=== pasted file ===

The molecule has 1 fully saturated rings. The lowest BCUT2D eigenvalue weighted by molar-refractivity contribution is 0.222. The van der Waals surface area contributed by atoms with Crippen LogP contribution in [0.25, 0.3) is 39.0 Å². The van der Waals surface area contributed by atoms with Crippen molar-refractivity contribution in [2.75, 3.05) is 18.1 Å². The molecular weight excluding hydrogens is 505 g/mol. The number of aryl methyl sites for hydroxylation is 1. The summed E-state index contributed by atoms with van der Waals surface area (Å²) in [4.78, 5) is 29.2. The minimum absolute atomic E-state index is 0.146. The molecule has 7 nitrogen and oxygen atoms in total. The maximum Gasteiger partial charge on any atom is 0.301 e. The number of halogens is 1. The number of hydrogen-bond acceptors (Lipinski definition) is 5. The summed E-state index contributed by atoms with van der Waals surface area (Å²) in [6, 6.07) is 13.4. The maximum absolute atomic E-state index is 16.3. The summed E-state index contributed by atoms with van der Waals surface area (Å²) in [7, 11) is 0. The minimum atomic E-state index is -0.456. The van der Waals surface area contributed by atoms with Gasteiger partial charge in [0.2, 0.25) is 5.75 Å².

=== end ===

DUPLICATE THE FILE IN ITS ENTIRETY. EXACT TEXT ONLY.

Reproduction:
The molecule has 1 fully saturated rings. The lowest BCUT2D eigenvalue weighted by molar-refractivity contribution is 0.222. The van der Waals surface area contributed by atoms with Crippen LogP contribution in [0.25, 0.3) is 39.0 Å². The van der Waals surface area contributed by atoms with Crippen molar-refractivity contribution in [2.75, 3.05) is 18.1 Å². The molecular weight excluding hydrogens is 505 g/mol. The number of aryl methyl sites for hydroxylation is 1. The summed E-state index contributed by atoms with van der Waals surface area (Å²) in [4.78, 5) is 29.2. The minimum absolute atomic E-state index is 0.146. The molecule has 7 nitrogen and oxygen atoms in total. The maximum Gasteiger partial charge on any atom is 0.301 e. The number of halogens is 1. The number of hydrogen-bond acceptors (Lipinski definition) is 5. The summed E-state index contributed by atoms with van der Waals surface area (Å²) in [6, 6.07) is 13.4. The maximum absolute atomic E-state index is 16.3. The summed E-state index contributed by atoms with van der Waals surface area (Å²) in [7, 11) is 0. The minimum atomic E-state index is -0.456. The van der Waals surface area contributed by atoms with Gasteiger partial charge in [0.2, 0.25) is 5.75 Å².